I read it years ago, but I still remember it. It was a rare find for me -- a book about a black woman that even I could relate to. It was Trisha R. Thomas's first novel, Nappily Ever After, and it was a breath of fresh air (and reportedly being made into a movie starring Halle Berry), so I was happy to see that Ms. Thomas had written a second novel. The verdict? It's good, but not as good as Nappily Ever After.
Roadrunner is the story of Leah and Dell Fletcher. The two have been married for 15 years and have two children. Handsome Dell is a major league baseball star who had it all Ė or at least he used to, before suffering an ACL injury. After the surgery to repair the torn ligament in his knee, he became addicted to prescription painkillers. Between the drugs and the remarkable quantity of alcohol that he consumed, he began having mood swings and erratic outbursts. Outpatient treatment for his addictions didnít help. Before long, Dell, once nicknamed ďthe RoadrunnerĒ because of his legendary speed on the baseball field, found himself without a job. His team, fed up with his behavior, had bought out the rest of his contract.
Depressed and angry, Dell retreats further in into drugs and alcohol. When Leah finally tells him that he needs to choose between his misery and his family, Dell realizes that she means it. They fight. He loses his temper. He does the unthinkable. She has him arrested. And then Dell Fletcher disappears, leaving his wife, his children and his fans distraught.
Roadrunner was thoroughly entertaining , and the writing was clear and concise, though not especially distinctive. The major flaw, in my opinion is that the story didnít dig deep enough. At the end of the book, I still don't feel like I got to know Leah -- who she was, what motivated her. I knew the basics Ė married woman, half-black, half Asian, enjoyed having a job, even though she was rich, and very much in love with her husband, but fed up with his selfishness. Yet somehow, Leah still didnít feel like a three-dimensional character. Even worse, she didnít feel like a woman that I would want to know.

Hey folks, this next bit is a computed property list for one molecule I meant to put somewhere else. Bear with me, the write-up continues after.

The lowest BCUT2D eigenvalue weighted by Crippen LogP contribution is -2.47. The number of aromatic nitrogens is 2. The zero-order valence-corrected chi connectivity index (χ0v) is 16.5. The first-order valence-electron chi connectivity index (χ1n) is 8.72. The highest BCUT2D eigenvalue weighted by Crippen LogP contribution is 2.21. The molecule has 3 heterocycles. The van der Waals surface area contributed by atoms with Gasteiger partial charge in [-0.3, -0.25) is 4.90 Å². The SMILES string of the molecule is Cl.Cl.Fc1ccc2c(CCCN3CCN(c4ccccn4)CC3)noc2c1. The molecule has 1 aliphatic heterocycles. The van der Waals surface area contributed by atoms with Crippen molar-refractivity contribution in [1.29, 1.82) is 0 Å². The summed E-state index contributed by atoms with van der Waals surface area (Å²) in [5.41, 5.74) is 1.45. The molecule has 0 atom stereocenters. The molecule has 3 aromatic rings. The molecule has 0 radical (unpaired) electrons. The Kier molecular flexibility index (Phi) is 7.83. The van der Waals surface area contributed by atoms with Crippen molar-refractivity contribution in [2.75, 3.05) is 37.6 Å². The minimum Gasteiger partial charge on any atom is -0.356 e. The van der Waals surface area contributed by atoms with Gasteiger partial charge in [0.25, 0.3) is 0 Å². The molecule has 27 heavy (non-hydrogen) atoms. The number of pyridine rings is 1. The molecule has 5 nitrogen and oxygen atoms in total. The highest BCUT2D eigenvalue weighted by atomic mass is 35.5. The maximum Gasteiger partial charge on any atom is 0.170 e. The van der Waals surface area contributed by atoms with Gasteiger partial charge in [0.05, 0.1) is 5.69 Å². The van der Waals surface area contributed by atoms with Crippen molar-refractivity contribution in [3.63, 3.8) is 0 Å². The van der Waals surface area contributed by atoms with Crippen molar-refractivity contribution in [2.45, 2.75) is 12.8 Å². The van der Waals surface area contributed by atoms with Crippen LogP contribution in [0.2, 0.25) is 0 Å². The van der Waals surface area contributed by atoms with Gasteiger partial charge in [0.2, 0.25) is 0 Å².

I was also able to guess where Dell had been after he "disappeared," long before it was clearly revealed in the novel, and I really, really wish that Ms. Thomas had concealed that from the reader a little more, so that it would have been more of a surprise. As it was, there was neither buildup nor shock when I learned where he had been.
But the portrayal of Angel Lopez, the police officer who arrested Dell on the night that he disappeared, made up for any other faults that I found. Why is it that the mysterious characters always seems the most interesting and the most human? In any case, at first Angel appears to be an honest, upfront, good guy Ė heís just a concerned police officer, looking out for a woman whose husband is missing. Heís made mistakes in judgment, but who hasnít? Right? But, bit-by-bit, you see how complicated and varied Angelís motives and intentions are. Thomas does a good job of getting into his past, his thoughts, his motivations, and his desires at a slow, subtle, and intriguing pace. The reader slowly comes to see that Angel Lopez just isn't quite right, even though he doesn't see that himself. Like all complicated characters, Angel finds his actions justified.
The best thing about this book: it isnít a frivolous, glamorous read. It raises some interesting, important questions about love, relationships, and forgiveness. And betrayal. This story has substance, and thatís something that much of todayís ďchick litĒ does not even aspire to achieve. I canít wait to read her next novel.